3. I added one of the new MX500 1TB SSDs to the mirror vdev in the fast pool and waited for the resilver to convert it to a 3-way mirror.
  4. I deleted the two legacy 1TB SSDs from mirror vdev in the fast pool.
  5. Then I created a degraded raidz1 pool that I called faster out of the three unused 1TB SSDs and a sparse file.
  6. I shut down all my virtual machines, all of my apps, and unset the app pool.
  7. I used zfs send and zfs receive to copy my data from the fast pool to the faster pool.
  8. Through the TrueNAS UI, I exported the fast pool and removed its related TrueNAS configuration.
  9. I replaced the sparse file in the raidz1 vdev in the faster pool with the unused 1TB SSD.
  10. From the CLI, I renamed the faster pool to fast by exporting the faster pool, imported that pool as fast, and then exported the fast pool.
  11. I reimported the recently renamed fast pool from the TrueNAS UI.
  12. I recreated the TrueNAS configuration that was deleted when the legacy fast pool was exported.
    1. I set my applications pool to the fast pool.
    2. I moved the system dataset to the fast pool.
    3. I made sure my VMs’ virtual drives were pointed at the correct path for their zvols.
    4. I recreated a replication task to replicate the fast pool to my off-site NAS.

I was pretty impressed at how well all of this wound up working. Especially when I considered that I had never attempted many of these tasks before. Thankfully, everything went really smoothly. The riskiest parts (when I had no hardware redundancy in either the fast or faster pools) didn’t have hiccups. And thanks to the speedy SSDs and mostly-empty pools, the entire process of moving data around and resilvering pools finished in mere moments.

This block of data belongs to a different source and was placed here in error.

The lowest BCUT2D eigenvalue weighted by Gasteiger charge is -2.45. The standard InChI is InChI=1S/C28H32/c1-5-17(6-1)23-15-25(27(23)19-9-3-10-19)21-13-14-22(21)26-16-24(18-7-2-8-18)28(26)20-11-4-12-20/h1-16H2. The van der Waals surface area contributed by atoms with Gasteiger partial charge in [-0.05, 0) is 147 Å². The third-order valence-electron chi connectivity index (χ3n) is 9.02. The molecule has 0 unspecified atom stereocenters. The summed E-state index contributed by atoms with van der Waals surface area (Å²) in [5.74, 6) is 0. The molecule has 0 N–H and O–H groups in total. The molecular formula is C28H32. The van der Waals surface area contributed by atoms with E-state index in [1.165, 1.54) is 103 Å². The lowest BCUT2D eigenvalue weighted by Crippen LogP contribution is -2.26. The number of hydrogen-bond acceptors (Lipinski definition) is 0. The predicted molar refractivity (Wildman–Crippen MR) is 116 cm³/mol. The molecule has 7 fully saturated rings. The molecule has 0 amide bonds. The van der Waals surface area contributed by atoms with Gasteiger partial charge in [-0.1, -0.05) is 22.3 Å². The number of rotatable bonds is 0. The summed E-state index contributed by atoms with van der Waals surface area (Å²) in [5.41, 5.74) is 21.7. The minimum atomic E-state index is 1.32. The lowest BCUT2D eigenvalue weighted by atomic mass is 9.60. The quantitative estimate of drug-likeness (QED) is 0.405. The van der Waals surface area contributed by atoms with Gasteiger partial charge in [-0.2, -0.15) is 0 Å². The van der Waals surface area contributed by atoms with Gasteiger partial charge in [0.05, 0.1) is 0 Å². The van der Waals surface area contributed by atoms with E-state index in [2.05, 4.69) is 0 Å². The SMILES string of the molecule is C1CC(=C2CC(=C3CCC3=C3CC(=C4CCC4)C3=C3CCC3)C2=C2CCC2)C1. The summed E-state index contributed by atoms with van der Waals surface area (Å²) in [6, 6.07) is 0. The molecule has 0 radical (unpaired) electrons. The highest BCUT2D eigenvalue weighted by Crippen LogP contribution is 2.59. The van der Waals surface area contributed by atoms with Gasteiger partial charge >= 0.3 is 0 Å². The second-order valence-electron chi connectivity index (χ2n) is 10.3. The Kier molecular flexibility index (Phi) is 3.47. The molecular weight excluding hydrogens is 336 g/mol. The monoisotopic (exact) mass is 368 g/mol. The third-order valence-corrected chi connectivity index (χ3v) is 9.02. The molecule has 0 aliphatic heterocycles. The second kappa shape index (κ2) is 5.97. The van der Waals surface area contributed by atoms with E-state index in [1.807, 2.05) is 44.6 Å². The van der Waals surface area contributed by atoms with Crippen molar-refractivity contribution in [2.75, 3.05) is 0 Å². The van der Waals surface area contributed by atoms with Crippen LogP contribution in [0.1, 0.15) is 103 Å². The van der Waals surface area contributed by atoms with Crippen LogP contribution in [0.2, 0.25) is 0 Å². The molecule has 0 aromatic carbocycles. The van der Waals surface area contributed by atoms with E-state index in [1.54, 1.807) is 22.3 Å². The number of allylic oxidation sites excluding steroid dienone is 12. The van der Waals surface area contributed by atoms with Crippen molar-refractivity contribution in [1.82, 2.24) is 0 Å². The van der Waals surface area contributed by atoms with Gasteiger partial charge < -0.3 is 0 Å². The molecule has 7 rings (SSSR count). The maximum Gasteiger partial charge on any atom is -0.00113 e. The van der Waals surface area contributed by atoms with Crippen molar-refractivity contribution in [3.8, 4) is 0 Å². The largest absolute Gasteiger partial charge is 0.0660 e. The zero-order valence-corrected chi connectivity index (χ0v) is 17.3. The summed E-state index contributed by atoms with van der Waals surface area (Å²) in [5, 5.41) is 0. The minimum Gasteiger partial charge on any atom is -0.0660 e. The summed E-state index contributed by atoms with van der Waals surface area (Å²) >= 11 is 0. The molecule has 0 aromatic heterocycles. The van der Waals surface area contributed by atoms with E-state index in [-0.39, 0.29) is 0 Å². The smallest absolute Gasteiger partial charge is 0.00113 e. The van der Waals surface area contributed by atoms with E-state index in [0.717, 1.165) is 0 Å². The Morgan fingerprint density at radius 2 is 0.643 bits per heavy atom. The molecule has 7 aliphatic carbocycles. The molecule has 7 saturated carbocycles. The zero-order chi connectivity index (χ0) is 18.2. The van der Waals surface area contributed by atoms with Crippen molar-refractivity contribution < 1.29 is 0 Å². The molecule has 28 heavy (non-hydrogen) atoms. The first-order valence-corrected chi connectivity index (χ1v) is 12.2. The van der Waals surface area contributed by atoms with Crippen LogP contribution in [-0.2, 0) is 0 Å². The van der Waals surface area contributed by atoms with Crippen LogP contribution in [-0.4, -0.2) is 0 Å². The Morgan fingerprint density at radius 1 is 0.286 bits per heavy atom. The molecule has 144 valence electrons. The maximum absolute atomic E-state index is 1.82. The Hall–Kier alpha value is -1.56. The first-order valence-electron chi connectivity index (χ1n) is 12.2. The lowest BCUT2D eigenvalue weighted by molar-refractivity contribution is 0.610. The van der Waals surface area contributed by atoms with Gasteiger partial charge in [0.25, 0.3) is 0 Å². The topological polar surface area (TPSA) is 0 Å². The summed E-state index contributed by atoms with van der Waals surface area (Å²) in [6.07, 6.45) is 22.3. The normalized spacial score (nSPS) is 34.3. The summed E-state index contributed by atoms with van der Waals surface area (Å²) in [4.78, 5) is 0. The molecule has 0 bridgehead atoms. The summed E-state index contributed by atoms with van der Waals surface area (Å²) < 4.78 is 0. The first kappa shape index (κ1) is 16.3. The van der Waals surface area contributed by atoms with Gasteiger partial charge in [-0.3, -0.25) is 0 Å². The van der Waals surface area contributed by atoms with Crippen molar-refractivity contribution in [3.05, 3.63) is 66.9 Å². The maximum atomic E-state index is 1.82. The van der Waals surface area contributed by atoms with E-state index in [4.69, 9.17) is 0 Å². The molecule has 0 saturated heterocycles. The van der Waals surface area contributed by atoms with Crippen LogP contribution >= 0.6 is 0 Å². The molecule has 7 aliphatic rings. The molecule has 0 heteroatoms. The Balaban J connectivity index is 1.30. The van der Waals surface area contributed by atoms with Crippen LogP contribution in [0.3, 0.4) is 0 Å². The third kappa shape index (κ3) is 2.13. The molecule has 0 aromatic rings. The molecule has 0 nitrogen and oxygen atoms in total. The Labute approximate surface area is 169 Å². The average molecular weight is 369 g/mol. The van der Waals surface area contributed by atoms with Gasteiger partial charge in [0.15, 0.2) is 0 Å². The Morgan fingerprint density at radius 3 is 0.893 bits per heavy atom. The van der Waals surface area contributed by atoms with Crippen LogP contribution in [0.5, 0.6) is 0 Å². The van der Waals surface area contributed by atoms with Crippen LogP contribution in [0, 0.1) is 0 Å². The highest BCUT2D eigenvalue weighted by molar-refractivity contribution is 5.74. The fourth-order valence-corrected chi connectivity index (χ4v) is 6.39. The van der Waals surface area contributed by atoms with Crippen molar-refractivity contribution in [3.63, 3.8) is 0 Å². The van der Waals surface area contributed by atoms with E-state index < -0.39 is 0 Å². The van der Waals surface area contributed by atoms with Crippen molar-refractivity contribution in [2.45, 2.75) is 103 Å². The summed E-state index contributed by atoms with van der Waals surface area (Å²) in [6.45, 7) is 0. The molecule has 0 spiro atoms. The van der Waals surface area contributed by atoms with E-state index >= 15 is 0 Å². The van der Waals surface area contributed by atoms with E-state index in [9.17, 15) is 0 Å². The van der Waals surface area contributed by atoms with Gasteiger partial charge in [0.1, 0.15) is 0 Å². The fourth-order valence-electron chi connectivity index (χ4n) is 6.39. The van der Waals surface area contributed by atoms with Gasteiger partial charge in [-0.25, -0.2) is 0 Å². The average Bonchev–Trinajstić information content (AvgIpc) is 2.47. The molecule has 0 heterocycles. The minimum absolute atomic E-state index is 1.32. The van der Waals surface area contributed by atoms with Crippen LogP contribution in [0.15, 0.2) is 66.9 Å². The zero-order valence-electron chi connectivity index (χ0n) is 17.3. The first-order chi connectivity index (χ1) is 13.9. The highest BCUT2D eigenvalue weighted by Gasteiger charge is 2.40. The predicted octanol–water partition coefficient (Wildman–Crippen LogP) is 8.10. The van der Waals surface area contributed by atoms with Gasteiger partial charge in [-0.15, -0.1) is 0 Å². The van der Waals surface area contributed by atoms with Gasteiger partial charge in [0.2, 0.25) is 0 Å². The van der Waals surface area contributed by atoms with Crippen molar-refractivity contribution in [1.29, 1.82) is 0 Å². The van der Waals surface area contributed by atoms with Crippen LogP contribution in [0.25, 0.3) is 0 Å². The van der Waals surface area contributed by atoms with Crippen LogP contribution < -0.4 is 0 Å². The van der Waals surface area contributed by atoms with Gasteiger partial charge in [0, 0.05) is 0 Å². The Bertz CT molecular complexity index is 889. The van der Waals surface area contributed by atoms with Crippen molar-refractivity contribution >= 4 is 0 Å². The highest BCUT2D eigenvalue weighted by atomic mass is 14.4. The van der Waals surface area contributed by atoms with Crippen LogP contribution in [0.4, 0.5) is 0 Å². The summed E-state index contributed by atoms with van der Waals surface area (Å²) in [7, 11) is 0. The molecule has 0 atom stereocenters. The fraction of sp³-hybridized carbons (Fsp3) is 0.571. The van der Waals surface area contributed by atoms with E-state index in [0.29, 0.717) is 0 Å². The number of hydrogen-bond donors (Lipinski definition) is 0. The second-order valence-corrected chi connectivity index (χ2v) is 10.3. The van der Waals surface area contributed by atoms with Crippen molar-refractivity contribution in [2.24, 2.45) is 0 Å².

Was this the most expensive 2TB upgrade ever?

In the end, I accomplished everything that I set out to do. I was able to retire my unsupported TrueNAS boot pool partitions and I wound up growing my fast pool by 2TB. But in that process, I managed to spend over $700! A good chunk of that $700 was spent on hardware that never was installed in my NAS or didn’t wind up staying in my NAS for very long.

I imagine that I can turn around and either return the hardware that I don’t need any longer (the 9300-16i, the Noctua fan, the M.2 to U.2 drive adapter, etc.) or sell it on eBay (my old 9220-8i and its cables) to lessen this upgrade’s financial impact. But even then, the cost of adding that 2TB of space wound up being wildly expensive.